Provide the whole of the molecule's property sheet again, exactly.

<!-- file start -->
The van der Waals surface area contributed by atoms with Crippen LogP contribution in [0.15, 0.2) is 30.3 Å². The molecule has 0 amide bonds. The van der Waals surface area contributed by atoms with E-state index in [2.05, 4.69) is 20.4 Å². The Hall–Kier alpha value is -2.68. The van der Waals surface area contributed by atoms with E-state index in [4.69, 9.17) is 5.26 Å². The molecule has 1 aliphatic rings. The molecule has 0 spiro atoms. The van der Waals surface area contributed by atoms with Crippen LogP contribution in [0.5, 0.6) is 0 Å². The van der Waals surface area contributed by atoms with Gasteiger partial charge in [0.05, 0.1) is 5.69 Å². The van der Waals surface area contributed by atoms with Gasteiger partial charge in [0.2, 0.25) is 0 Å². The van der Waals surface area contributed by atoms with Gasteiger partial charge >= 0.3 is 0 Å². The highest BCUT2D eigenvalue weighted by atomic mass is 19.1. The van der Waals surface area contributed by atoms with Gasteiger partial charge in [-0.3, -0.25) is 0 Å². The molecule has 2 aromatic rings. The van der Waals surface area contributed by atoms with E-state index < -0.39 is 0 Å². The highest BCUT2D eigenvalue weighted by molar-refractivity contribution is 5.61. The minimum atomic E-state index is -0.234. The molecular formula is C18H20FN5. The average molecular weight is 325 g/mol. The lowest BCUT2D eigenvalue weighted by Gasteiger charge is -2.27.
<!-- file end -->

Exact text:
The van der Waals surface area contributed by atoms with Crippen LogP contribution in [0.15, 0.2) is 30.3 Å². The molecule has 0 amide bonds. The van der Waals surface area contributed by atoms with E-state index in [2.05, 4.69) is 20.4 Å². The Hall–Kier alpha value is -2.68. The van der Waals surface area contributed by atoms with E-state index in [4.69, 9.17) is 5.26 Å². The molecule has 1 aliphatic rings. The molecule has 0 spiro atoms. The van der Waals surface area contributed by atoms with Crippen LogP contribution in [0.5, 0.6) is 0 Å². The van der Waals surface area contributed by atoms with Gasteiger partial charge in [0.05, 0.1) is 5.69 Å². The van der Waals surface area contributed by atoms with Gasteiger partial charge in [0.2, 0.25) is 0 Å². The van der Waals surface area contributed by atoms with Gasteiger partial charge >= 0.3 is 0 Å². The highest BCUT2D eigenvalue weighted by atomic mass is 19.1. The van der Waals surface area contributed by atoms with Gasteiger partial charge in [-0.3, -0.25) is 0 Å². The molecule has 2 aromatic rings. The van der Waals surface area contributed by atoms with E-state index < -0.39 is 0 Å². The highest BCUT2D eigenvalue weighted by molar-refractivity contribution is 5.61. The minimum atomic E-state index is -0.234. The molecular formula is C18H20FN5. The average molecular weight is 325 g/mol. The lowest BCUT2D eigenvalue weighted by Gasteiger charge is -2.27.